Focused on the Violin


Derrick Giuntini, who gives his Art in Society-sponsored IDY Talk in Krone Library (and at on Wednesday evening, April 20, at 7 PST, offers an interesting contrast with the presenter of the previous week’s IDY Talk, Logan Guardino

Logan, a twelfth-grade InterArts major, has often wondered if she ought to commit to a single art discipline, while Derrick, an eleventh-grade Violin major, says he is not at all artistic outside of music and even admits to a certain envy of Logan and other people who have many artistic interests. He interprets artistic talent broadly: “I have horrible handwriting.” 

Derrick liked country music fiddling and he still does. However, by the time he was eight he had discovered the music that he loves.

Luckily for Derrick, in the new millennium handwriting might no longer count as an essential skill — that is, unless some day he’s called upon to sign autographs. This can’t be ruled out, given the excellence resulting from his laser focus on the violin.  

He’s had that laser focus since he was eight years old, growing up in Redding, far up in Northern California.

“It’s practically in Oregon,” he says. 

Redding is therefore distant from Northern California’s large urban centers: it’s more than two hundred miles above San Francisco and Oakland and more than a hundred and fifty miles above Sacramento.   

“It’s a place where you’d expect country music to be bigger than classical music. That’s why it makes sense that I started as a fiddler. I was five and my brother was already playing, and he was five years older than me so of course I wanted to be like him. But when he gave up playing, I kept going because I enjoyed it.”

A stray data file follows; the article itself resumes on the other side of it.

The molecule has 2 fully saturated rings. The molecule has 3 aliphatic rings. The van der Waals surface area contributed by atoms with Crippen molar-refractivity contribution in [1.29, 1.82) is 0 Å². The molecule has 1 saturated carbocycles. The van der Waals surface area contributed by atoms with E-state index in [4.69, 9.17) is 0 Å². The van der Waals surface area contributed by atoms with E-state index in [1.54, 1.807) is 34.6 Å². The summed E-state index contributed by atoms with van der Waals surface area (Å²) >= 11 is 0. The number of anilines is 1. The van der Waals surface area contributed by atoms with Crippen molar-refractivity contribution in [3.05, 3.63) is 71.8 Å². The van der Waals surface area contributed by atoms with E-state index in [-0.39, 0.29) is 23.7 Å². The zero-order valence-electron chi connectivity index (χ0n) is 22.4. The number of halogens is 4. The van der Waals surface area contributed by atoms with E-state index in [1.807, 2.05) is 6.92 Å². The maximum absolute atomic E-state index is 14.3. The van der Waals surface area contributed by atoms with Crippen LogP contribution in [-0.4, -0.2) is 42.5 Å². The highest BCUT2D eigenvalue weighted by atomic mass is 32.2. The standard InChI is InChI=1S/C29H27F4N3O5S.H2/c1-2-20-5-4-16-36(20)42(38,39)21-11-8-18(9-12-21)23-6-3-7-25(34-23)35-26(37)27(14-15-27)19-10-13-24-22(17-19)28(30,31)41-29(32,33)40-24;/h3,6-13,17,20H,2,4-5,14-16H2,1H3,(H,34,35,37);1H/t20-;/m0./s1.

Derrick enjoyed fiddling and he soon became good at it.

“I took part in competitions. In a fiddling competition you usually have to play a hoedown and also a waltz.”

“My fiddle teacher’s name was Sheri Noble, and she was great. But her son, Michael Eby, was studying at Manhattan School of Music. On one of his vacations he started working on classical violin with me. I started to like country music less than classical — and at eight I was already thinking that maybe classical music could be my career.”   

He stopped entering fiddling competitions, playing instead in the classical violin competitions organized by the California Music Educators Association.

“Their competitions started at the local level and gradually moved up to the state level. They were biannual, and in nine competitions in a row I did well enough to end up giving a command performance at the state level.”      

Now, in his third and next-to-last year at Idyllwild Arts Academy, he is preparing for next year’s college auditions, in which he’ll feature the Violin Concerto in A minor of Alexander Glazunov (1865–1936), and which he hopes will earn him a place at Eastman School of Music or Cleveland Institute of Music.   

He remains focused on the violin, but not fanatically so. He appreciates the Citizen Artist values taught by the Art in Society program because Art in Society “keeps me from getting too caught up in my own art.”   

And during quarantine he took up the guitar, which he says has become his favorite hobby “even though I’d never play it in front of anyone.”  

If you attend Derrick’s April 20, 7 PST, IDY Talk at, you can ask whether he considers his guitar-playing to be as bad as his handwriting.